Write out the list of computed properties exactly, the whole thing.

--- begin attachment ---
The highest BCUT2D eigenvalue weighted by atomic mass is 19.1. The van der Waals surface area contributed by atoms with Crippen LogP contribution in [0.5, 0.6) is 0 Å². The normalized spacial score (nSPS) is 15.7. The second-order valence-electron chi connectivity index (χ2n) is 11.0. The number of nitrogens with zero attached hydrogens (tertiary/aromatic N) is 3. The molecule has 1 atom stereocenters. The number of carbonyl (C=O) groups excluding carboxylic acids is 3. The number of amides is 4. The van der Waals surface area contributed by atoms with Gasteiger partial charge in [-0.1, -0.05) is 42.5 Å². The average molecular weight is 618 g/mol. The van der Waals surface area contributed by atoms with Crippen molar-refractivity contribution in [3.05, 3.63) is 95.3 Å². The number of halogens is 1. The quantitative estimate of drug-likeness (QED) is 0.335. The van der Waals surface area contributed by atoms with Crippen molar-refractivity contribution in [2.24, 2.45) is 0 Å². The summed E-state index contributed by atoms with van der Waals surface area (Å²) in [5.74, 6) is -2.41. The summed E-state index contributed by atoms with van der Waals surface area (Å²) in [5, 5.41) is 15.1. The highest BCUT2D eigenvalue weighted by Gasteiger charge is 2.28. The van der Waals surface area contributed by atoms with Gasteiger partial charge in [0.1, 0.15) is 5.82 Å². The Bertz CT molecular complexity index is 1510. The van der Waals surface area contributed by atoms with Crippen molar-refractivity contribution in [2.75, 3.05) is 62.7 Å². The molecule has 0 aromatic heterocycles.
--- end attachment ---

The highest BCUT2D eigenvalue weighted by atomic mass is 19.1. The van der Waals surface area contributed by atoms with Crippen LogP contribution in [0.5, 0.6) is 0 Å². The normalized spacial score (nSPS) is 15.7. The second-order valence-electron chi connectivity index (χ2n) is 11.0. The number of nitrogens with zero attached hydrogens (tertiary/aromatic N) is 3. The molecule has 1 atom stereocenters. The number of carbonyl (C=O) groups excluding carboxylic acids is 3. The number of amides is 4. The van der Waals surface area contributed by atoms with Gasteiger partial charge in [-0.1, -0.05) is 42.5 Å². The average molecular weight is 618 g/mol. The van der Waals surface area contributed by atoms with Crippen molar-refractivity contribution in [3.05, 3.63) is 95.3 Å². The number of halogens is 1. The quantitative estimate of drug-likeness (QED) is 0.335. The van der Waals surface area contributed by atoms with Crippen molar-refractivity contribution in [2.24, 2.45) is 0 Å². The summed E-state index contributed by atoms with van der Waals surface area (Å²) in [5.74, 6) is -2.41. The summed E-state index contributed by atoms with van der Waals surface area (Å²) in [5, 5.41) is 15.1. The highest BCUT2D eigenvalue weighted by Gasteiger charge is 2.28. The van der Waals surface area contributed by atoms with Gasteiger partial charge in [0.1, 0.15) is 5.82 Å². The Bertz CT molecular complexity index is 1510. The van der Waals surface area contributed by atoms with Crippen molar-refractivity contribution in [2.75, 3.05) is 62.7 Å². The molecule has 0 aromatic heterocycles.